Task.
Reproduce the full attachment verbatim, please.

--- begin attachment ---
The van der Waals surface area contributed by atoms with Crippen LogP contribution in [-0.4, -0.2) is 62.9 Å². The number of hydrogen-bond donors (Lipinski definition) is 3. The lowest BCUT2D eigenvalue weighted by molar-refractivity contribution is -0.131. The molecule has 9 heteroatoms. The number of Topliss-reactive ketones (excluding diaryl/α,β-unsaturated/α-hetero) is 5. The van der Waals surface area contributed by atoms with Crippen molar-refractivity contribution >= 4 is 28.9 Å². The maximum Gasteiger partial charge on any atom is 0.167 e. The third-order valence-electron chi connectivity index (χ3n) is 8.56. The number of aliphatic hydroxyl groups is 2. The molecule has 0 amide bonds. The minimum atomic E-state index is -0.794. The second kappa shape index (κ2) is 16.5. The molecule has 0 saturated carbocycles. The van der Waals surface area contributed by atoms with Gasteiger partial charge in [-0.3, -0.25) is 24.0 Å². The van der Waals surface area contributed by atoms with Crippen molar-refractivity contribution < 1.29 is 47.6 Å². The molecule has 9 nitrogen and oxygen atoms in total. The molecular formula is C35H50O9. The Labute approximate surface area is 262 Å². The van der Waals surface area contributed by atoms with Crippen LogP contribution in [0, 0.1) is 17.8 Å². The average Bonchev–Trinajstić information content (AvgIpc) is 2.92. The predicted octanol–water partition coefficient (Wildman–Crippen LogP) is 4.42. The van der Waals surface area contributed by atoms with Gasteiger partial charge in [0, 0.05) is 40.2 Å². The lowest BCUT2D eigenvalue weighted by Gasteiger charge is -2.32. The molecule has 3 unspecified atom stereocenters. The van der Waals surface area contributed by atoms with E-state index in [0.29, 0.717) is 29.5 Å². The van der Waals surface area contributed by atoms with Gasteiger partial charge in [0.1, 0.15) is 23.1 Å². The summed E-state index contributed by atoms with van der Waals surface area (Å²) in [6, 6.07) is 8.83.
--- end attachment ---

The van der Waals surface area contributed by atoms with Crippen LogP contribution in [-0.4, -0.2) is 62.9 Å². The number of hydrogen-bond donors (Lipinski definition) is 3. The lowest BCUT2D eigenvalue weighted by molar-refractivity contribution is -0.131. The molecule has 9 heteroatoms. The number of Topliss-reactive ketones (excluding diaryl/α,β-unsaturated/α-hetero) is 5. The van der Waals surface area contributed by atoms with Crippen molar-refractivity contribution >= 4 is 28.9 Å². The maximum Gasteiger partial charge on any atom is 0.167 e. The third-order valence-electron chi connectivity index (χ3n) is 8.56. The number of aliphatic hydroxyl groups is 2. The molecule has 0 amide bonds. The minimum atomic E-state index is -0.794. The second kappa shape index (κ2) is 16.5. The molecule has 0 saturated carbocycles. The van der Waals surface area contributed by atoms with Gasteiger partial charge in [-0.3, -0.25) is 24.0 Å². The van der Waals surface area contributed by atoms with Crippen molar-refractivity contribution < 1.29 is 47.6 Å². The molecule has 9 nitrogen and oxygen atoms in total. The molecular formula is C35H50O9. The Labute approximate surface area is 262 Å². The van der Waals surface area contributed by atoms with Crippen LogP contribution in [0, 0.1) is 17.8 Å². The average Bonchev–Trinajstić information content (AvgIpc) is 2.92. The predicted octanol–water partition coefficient (Wildman–Crippen LogP) is 4.42. The van der Waals surface area contributed by atoms with Gasteiger partial charge in [0, 0.05) is 40.2 Å². The lowest BCUT2D eigenvalue weighted by Gasteiger charge is -2.32. The molecule has 3 unspecified atom stereocenters. The van der Waals surface area contributed by atoms with E-state index in [0.29, 0.717) is 29.5 Å². The van der Waals surface area contributed by atoms with Gasteiger partial charge in [0.1, 0.15) is 23.1 Å². The summed E-state index contributed by atoms with van der Waals surface area (Å²) in [6, 6.07) is 8.83.